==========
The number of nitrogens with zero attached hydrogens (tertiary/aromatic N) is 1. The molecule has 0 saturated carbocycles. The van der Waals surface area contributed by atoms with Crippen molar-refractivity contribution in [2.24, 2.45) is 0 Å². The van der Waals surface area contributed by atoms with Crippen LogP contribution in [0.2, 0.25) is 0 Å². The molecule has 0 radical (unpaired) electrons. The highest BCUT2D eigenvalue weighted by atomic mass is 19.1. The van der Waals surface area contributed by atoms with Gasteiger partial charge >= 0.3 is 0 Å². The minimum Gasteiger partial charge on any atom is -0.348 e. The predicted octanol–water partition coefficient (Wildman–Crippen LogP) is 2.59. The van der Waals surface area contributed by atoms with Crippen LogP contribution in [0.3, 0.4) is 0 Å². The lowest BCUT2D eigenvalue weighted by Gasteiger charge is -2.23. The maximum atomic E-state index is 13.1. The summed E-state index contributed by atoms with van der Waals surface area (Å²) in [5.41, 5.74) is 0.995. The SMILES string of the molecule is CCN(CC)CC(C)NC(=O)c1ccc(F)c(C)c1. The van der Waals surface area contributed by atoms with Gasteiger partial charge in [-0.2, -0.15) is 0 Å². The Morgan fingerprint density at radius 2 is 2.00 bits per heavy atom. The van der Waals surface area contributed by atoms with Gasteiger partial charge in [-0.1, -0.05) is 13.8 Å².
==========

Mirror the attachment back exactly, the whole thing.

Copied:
The number of nitrogens with zero attached hydrogens (tertiary/aromatic N) is 1. The molecule has 0 saturated carbocycles. The van der Waals surface area contributed by atoms with Crippen molar-refractivity contribution in [2.24, 2.45) is 0 Å². The van der Waals surface area contributed by atoms with Crippen LogP contribution in [0.2, 0.25) is 0 Å². The molecule has 0 radical (unpaired) electrons. The highest BCUT2D eigenvalue weighted by atomic mass is 19.1. The van der Waals surface area contributed by atoms with Gasteiger partial charge >= 0.3 is 0 Å². The minimum Gasteiger partial charge on any atom is -0.348 e. The predicted octanol–water partition coefficient (Wildman–Crippen LogP) is 2.59. The van der Waals surface area contributed by atoms with Crippen LogP contribution in [0.3, 0.4) is 0 Å². The lowest BCUT2D eigenvalue weighted by Gasteiger charge is -2.23. The maximum atomic E-state index is 13.1. The summed E-state index contributed by atoms with van der Waals surface area (Å²) in [5.41, 5.74) is 0.995. The SMILES string of the molecule is CCN(CC)CC(C)NC(=O)c1ccc(F)c(C)c1. The van der Waals surface area contributed by atoms with Gasteiger partial charge in [-0.2, -0.15) is 0 Å². The Morgan fingerprint density at radius 2 is 2.00 bits per heavy atom. The van der Waals surface area contributed by atoms with Gasteiger partial charge in [-0.1, -0.05) is 13.8 Å².